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The Peptic Ulcer Diet has traditionally been recommended as one element in treating ulcers in the stomach or duodenum of the small intestine, called peptic ulcers. Peptic ulcers are open sores that develop in these areas and may become serious enough to bleed, resulting in a potentially life-threatening hemorrhage in some cases. Factors such as diet, stomach acid and digestive juices, and lifestyle, including smoking and stress, were long believed to be the cause of peptic ulcer disease. Current research has found that most peptic ulcers are primarily caused by an infection of a certain bacteria. Despite this, diet, lifestyle, certain medications, and the presence of stomach acids and pepsin, which digest foods, also have a part on the development of peptic ulcers. The symptoms of peptic ulcers include burning or pain in the stomach or upper abdominal area, which often begin about an hour after eating. Symptoms may also include belching, nausea, vomiting, and weakness. People with peptic ulcer disease often report that the symptoms may be relieved by milk, food, or antacids. In another condition, called non-ulcer dyspepsia, people experience the same symptoms although they have not developed an actual ulcer.
Peptic ulcers and non-ulcer dyspepsia are treated with a complete and individualized medical plan that will be developed by your health care provider based on you specific case. Treatment may include lifestyle changes, such as not smoking and reducing stress, antibiotics and other medications, surgery, and dietary changes. Current research has shown that in general, there is no specific diet that helps heal peptic ulcers and relieves non-ulcer dyspepsia. Your health care provider may recommend that you avoid foods that seem to irritate your stomach. Foods that commonly are irritating include black pepper, red or hot pepper, chili powder, caffeine, regular and decaffeinated coffee or tea, cocoa, chocolate, cola beverages, citrus fruits and juices, fatty and fried foods, tomato products, and peppermint. Other recommendation may include eating slowly and chewing food thoroughly and avoiding eating within two hours of bedtime. It is also generally advised to avoid alcohol. People with peptic ulcer disease also should not take aspirin, aspirin-containing combination medicines and non-steroidal anti-inflammatory drugs (NSAIDS), such as ibuprofen (Motrin, Advil) or Aleve. These medications can cause peptic ulcers and delay or prevent healing. Peptic ulcer disease can be very serious, so if you are experiencing symptoms of peptic ulcer disease, it is important that you consult with you health care provider and receive and full evaluation and diagnosis. In addition, there are many conditions that can cause similar symptoms. Any diet may have the potential to be harmful to some people, so consultation with a health care provider before starting any diet plan is recommended.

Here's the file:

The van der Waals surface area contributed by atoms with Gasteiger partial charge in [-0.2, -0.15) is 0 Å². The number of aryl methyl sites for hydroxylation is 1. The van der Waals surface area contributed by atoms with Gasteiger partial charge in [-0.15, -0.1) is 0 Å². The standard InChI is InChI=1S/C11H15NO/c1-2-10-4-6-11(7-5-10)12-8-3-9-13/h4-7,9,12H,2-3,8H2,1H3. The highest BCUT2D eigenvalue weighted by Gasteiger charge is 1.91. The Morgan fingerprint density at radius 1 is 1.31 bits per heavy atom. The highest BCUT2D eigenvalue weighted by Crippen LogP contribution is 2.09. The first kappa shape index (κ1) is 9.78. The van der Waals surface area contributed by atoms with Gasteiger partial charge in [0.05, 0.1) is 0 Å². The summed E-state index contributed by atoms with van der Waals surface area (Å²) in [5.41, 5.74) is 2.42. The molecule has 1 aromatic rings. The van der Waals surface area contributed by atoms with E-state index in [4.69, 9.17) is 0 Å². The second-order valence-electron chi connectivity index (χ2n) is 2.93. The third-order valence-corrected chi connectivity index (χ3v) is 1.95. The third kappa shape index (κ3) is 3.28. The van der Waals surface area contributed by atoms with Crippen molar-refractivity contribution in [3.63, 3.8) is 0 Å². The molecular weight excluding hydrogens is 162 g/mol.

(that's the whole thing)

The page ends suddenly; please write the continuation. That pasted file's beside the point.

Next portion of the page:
Other names for this diet (Peptic Ulcer Diet) include:
Other diets similar to Peptic Ulcer Diet include:
Conditions associated with Peptic Ulcer Diet include:
The following foods may be restricted or excluded from Peptic Ulcer Diet:
The following foods may be focused on as part of Peptic Ulcer Diet:
The following are potential risks or complications of the diet (Peptic Ulcer Diet):
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